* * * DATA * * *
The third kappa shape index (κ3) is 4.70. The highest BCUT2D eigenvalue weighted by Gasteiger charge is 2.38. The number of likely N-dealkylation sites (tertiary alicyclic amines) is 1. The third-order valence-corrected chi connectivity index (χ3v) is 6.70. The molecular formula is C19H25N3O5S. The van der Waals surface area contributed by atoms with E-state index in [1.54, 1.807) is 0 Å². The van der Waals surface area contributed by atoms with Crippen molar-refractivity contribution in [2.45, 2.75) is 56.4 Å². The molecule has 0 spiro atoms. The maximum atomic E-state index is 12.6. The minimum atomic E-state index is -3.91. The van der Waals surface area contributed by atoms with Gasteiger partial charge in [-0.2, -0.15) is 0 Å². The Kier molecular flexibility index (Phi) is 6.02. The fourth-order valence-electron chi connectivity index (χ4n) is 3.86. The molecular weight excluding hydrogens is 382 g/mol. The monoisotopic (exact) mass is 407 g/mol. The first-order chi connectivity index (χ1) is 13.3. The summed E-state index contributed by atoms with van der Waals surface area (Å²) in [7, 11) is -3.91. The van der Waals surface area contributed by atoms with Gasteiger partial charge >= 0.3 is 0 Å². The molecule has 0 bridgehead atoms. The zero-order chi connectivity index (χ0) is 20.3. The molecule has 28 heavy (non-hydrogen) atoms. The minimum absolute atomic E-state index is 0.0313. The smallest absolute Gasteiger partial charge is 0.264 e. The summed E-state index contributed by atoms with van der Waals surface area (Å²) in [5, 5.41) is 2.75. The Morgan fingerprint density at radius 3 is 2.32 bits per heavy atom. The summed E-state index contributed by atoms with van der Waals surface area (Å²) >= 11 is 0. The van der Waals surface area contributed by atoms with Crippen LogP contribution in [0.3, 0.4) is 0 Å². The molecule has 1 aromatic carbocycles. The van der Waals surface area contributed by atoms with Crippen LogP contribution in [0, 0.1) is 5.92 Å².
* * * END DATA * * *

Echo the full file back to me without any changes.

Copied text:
The third kappa shape index (κ3) is 4.70. The highest BCUT2D eigenvalue weighted by Gasteiger charge is 2.38. The number of likely N-dealkylation sites (tertiary alicyclic amines) is 1. The third-order valence-corrected chi connectivity index (χ3v) is 6.70. The molecular formula is C19H25N3O5S. The van der Waals surface area contributed by atoms with E-state index in [1.54, 1.807) is 0 Å². The van der Waals surface area contributed by atoms with Crippen molar-refractivity contribution in [2.45, 2.75) is 56.4 Å². The molecule has 0 spiro atoms. The maximum atomic E-state index is 12.6. The minimum atomic E-state index is -3.91. The van der Waals surface area contributed by atoms with Gasteiger partial charge in [-0.2, -0.15) is 0 Å². The Kier molecular flexibility index (Phi) is 6.02. The fourth-order valence-electron chi connectivity index (χ4n) is 3.86. The molecular weight excluding hydrogens is 382 g/mol. The monoisotopic (exact) mass is 407 g/mol. The first-order chi connectivity index (χ1) is 13.3. The summed E-state index contributed by atoms with van der Waals surface area (Å²) in [7, 11) is -3.91. The van der Waals surface area contributed by atoms with Gasteiger partial charge >= 0.3 is 0 Å². The molecule has 0 bridgehead atoms. The zero-order chi connectivity index (χ0) is 20.3. The molecule has 28 heavy (non-hydrogen) atoms. The minimum absolute atomic E-state index is 0.0313. The smallest absolute Gasteiger partial charge is 0.264 e. The summed E-state index contributed by atoms with van der Waals surface area (Å²) in [5, 5.41) is 2.75. The Morgan fingerprint density at radius 3 is 2.32 bits per heavy atom. The summed E-state index contributed by atoms with van der Waals surface area (Å²) >= 11 is 0. The van der Waals surface area contributed by atoms with Crippen LogP contribution in [0.3, 0.4) is 0 Å². The molecule has 1 aromatic carbocycles. The van der Waals surface area contributed by atoms with Crippen LogP contribution in [0, 0.1) is 5.92 Å².